As we drove up to the white tents of the Bridgehampton Polo Club this Saturday, we wondered if we had accidentally arrived early. Where were the billions of cars that were supposed to be tailgating during the kickoff to the Hamptons equivalent of a pro football game? We had heard that Peter Brant‘s annual event was as close to a mosh party as the jet-set tolerated.
What exactly does one wear to a dog wedding?
We arrived at the Jumeirah Essex House on Central Park South last Thursday (after deciding on a purple cocktail dress) and we found out the answer was sequins and peacock feathers — if you’re a dog, that is.
While their owners were clad in traditional wedding-going attire, Shih Tzus and Labradoodles alike wore sparkled costumes of every variety. As a pair of tiny Chihuahuas in top hats passed by in the arms of their owners, Caroline Lieberman told us that her dog, named Maharaja Mumbai, was wearing a costume that was specially made for him in India. “I go there a lot, and this is a copy of a little boy’s outfit,” she told The Observer, before she adjusted his sparkly turban and strode off.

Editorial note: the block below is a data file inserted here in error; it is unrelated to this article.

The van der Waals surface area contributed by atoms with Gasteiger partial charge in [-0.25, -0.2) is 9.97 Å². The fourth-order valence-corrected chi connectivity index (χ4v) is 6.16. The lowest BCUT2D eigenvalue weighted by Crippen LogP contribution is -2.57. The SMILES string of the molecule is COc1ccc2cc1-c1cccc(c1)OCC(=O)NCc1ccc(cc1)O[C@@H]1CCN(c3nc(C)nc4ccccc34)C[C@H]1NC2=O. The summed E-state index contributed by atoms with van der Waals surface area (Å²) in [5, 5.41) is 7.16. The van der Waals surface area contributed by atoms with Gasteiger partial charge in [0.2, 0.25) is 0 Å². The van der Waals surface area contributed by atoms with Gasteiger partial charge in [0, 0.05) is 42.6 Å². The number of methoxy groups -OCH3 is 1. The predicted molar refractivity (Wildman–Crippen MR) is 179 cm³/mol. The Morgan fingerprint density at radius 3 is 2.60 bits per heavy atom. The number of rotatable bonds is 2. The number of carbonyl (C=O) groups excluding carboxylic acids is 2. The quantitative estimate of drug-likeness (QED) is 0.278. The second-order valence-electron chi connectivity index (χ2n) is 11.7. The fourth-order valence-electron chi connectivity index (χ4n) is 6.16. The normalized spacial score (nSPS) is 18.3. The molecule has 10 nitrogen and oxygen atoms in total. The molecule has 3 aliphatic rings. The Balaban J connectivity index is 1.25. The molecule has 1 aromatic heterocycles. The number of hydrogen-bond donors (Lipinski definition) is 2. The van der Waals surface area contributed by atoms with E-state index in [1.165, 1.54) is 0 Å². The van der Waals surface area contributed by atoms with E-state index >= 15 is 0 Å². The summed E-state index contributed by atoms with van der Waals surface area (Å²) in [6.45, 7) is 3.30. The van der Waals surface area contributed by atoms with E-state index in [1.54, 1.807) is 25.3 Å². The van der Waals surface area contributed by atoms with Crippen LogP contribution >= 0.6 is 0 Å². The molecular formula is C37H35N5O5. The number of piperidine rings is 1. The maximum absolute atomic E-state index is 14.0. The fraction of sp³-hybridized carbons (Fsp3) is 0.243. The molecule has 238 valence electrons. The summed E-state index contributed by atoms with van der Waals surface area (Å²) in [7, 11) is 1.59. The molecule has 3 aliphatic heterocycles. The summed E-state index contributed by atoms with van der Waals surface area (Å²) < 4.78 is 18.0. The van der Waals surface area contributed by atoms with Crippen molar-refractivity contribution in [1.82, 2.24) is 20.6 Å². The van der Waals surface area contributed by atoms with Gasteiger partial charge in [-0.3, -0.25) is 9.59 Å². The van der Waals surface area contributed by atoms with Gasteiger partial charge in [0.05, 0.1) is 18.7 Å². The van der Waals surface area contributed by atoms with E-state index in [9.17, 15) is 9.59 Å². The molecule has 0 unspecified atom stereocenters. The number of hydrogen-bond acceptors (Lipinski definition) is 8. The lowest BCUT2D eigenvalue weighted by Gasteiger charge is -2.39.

Wendy Diamond, founder and editor of Animal Fair magazine, originally intended the wedding to be her dog Lucky’s last hurrah, as the pup was suffering from terminal cancer. Lucky, a rescue dog, often appeared with Ms. Diamond at philanthropy events to raise awareness for pet rescue. Ms. Diamond’s new dog Hope, also a rescue, took Lucky’s place as bride for the affair, with the money raised from the event being donated to the Humane Society.
(Cassandra Seidenfeld, R. Couri Hay, and Wendy Diamond)
“Have you ever met the Mad Russian?” Animal Fair founder and dog lover Wendy Diamond asked The Observer at dinner last night. We had been covertly smoking outside on the lush patio of publicist R. Couri Hay‘s Upper West Side apartment after watching “Hindu Priest” Robin Cofer christen Mr. Hay’s dog, Webster Westbrook Alexander Hay, by rubbing behind the long-haired Cavalier King Charles Spaniel’s ears and whispering something in his ear.
Webster was being named after Mr. Hay’s good friend, Roger Webster, who died last year. Earlier in the evening, Mr. Hay had lead a group sing-along to classics like “No Business Like Show Business.”
We had not heard of the Mad Russian, but it seemed like that kind of night.